Wednesday, 28 December 2016

The translations – Wuthering Heights on 61 languages, Jane Eyre on 59

The amount of languages in which Wuthering Heights and Jane Eyre have been translated has continued to expand. In the last updated version of the second translations analysis article of 24 November the score was 51-49. Emily Jane is still in the lead, still two ahead. Wuthering Heights is now on 61 languages, Jane Eyre on 59. (It’s a combined total of 67 languages.) In the revised article the new lists of languages can be seen.

There may be more languages in Asia and Africa for both that have not yet been discovered. And there will be new languages in upcoming years.

Cover of Wuthering Heights
in Bengali

The Professor in French, part three

It took until 1971 before a new Le Professeur was published, a new translation by Janine Rebersat et Jacques Papy. It was described earlier in the Switzerland article.

The second edition of the Tissier de Mallerais translation was published in 1982, again by Nouvelles Ėditions Latines. The cover is almost the same as the original one from 1946, the amount of pages is the same.

Cover of the 1982 French
The Professor

Monday, 26 December 2016

The Professor in French, part two

Apart from the Swiss-French translation (of 1971) there are three other French translations of The Professor. By far the most successful one was done by Henriette Loreau. It is well possible that she began translating the novel in 1857, the year in which it was first published, posthumously. Loreau's Le Professeur was first published in 1858, by Hachette et Cie, from Paris (299 pp.). The last new edition so far of her translation dates from 2016! It brings her score to 158 years in the longest running translations competition, 64 years ahead of number 2. Henriette Loreau (1815-after 1883) also translated several Dickens novels and Mrs. Gaskell's Ruth, among other works.

Title page of the 1858 French
The Professor

This first edition has in recent years had two facsimile reprints, as print-on-demand books published by Reink Books (2014) and by Chapitre.com (year unknown).

The second edition was published in 1864, also by Hachette (and 299 pp.). It was like the first edition a copyrighted translation. "Traduit avec l'autorisation de l'éditeur" it says on the title pages. The 'editeur' is Smith, Elder & Co surely. It shows how much progress was made in a dozen years in international copyright matters, in a then very successful fight against pirate editions. Even though this 1864 edition especially may still have been an example of voluntary copyright. It's doubtful if the novel could have enjoyed an international copyright of more than 5 years in 1857.
A picture of the title page could not be found,

The third edition was published in 1867.

Cover of the 1867 French The Professor

Title page of the 1867 French The Professor
This 1867 edition was republished in facsimile this year, 2016, by Reink Books again (whom we also saw in the German The Professor article).

Friday, 9 December 2016

Christmas Lunch and Entertainment 2016

The annual Brontë Group Christmas Lunch took place last Saturday, 3 December. Around 40 members turned up to enjoy a three-course meal, drinks and entertainment. As usual, master of ceremonies Jones Hayden had planned a varied menu of entertainment.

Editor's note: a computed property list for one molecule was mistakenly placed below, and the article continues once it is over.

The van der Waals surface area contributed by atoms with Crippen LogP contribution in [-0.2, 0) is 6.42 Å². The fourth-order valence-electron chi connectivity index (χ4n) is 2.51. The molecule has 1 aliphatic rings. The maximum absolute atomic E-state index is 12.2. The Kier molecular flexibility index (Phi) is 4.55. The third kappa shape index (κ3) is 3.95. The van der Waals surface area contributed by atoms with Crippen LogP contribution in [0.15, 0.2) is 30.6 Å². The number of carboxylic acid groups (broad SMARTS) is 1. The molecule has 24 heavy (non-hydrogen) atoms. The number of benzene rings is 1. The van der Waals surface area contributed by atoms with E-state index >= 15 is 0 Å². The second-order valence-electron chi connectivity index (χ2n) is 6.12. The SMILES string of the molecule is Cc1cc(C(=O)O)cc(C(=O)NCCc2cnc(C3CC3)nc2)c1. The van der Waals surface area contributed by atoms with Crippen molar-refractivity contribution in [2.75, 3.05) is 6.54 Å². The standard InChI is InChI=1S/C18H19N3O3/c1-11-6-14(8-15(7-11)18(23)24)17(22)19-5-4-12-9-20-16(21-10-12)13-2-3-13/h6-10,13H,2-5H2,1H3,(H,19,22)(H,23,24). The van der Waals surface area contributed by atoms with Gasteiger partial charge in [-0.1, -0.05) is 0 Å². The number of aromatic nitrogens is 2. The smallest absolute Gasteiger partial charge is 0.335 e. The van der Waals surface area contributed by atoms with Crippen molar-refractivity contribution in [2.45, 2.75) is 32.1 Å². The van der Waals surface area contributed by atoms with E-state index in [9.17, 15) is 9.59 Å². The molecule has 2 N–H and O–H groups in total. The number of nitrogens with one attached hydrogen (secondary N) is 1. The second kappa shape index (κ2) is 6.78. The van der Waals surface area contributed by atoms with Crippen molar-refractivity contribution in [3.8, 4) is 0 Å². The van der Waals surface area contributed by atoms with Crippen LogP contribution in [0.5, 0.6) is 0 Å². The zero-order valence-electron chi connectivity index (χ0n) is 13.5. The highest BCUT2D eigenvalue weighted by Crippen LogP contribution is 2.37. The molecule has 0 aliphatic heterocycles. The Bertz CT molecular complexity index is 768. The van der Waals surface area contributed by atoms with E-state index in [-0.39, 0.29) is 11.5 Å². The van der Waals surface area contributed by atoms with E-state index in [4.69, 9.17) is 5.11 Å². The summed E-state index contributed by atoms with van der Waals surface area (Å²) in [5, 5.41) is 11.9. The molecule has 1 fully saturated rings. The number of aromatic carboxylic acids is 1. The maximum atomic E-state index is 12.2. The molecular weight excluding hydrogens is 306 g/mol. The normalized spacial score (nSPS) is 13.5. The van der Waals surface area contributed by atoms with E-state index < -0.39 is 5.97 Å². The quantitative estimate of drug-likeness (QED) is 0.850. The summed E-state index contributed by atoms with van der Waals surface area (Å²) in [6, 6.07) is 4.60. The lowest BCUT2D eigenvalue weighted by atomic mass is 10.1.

Paul in his Christmas outfit!

Paul started by giving us a little bit of literary history. He read us Robert Southey's The Old Man's Comforts – and How He Gained Them, beginning 'You are old, Father William, the young man cried/The few locks which are left you are grey', followed by Lewis Carroll's much better-known parody of this worthy poem. Paul provided a hand-out in which we could compare John Tenniel's illustrations for the verses with Carroll's own. He also provided a Brontë link by reminding us of Southey's often-quoted words to the young Charlotte Brontë: 'Literature cannot be the business of a woman's life, and it ought not to be'.

Introduction by Helen

Fortified by the restaurant's starter as well as by Paul's entrée, we launched into the quiz prepared by Jones. Already the atmosphere was almost lifting the roof. It rose even further when we embarked on the main course and were given a rendering of Jane Eyre Abbreviated by John Crace, author of the Guardian's 'Digested Reads' column. Stella, Kate and Ola shared the reading of this irreverent version of Charlotte Brontë's best-seller. Much appreciated.

Jones guiding us along!

In between the main course and the dessert Jones guided us through the quiz answers. If we think that by now we know everything there is to know about the Brontës, we soon become aware that we don't!
Stella

Kate

Ola
After the dessert it was time for the raffles. There were wonderful book prizes: the Brontë Society's Celebrating Charlotte: Transforming Life into Literature in Jane Eyre (published this year), a lavishly illustrated book that links elements of the novel to Charlotte's real-life experience; The Brontës: a Life in Letters, Juliet Barker's selection of letters of the whole family, and John Sutherland's newly-published Brontë miscellany The Brontesaurus: An A-Z of Charlotte, Emily and Anne Brontë (and Branwell). Also among the prizes was a framed print of one of Selena Busch's wonderful drawings recreating the Pensionnat. The lucky winners went home very happy.

Happy Brontë fans!
We ended the lunch by singing the traditional Christmas carol The Twelve Days of Christmas.
After three and a half hours we ventured happily home through the darkening streets of Brussels. Yet another memorable Christmas lunch, giving us time to wish our Brontë friends a Merry Christmas and a Happy New Year! Looking forward to new events in 2017. The 200th anniversary of Branwell's birth will be on the programme. Hope to see you next year!


From All of Us to All of You!
Merry Christmas

and a

Happy New Year


Lisbeth/Helen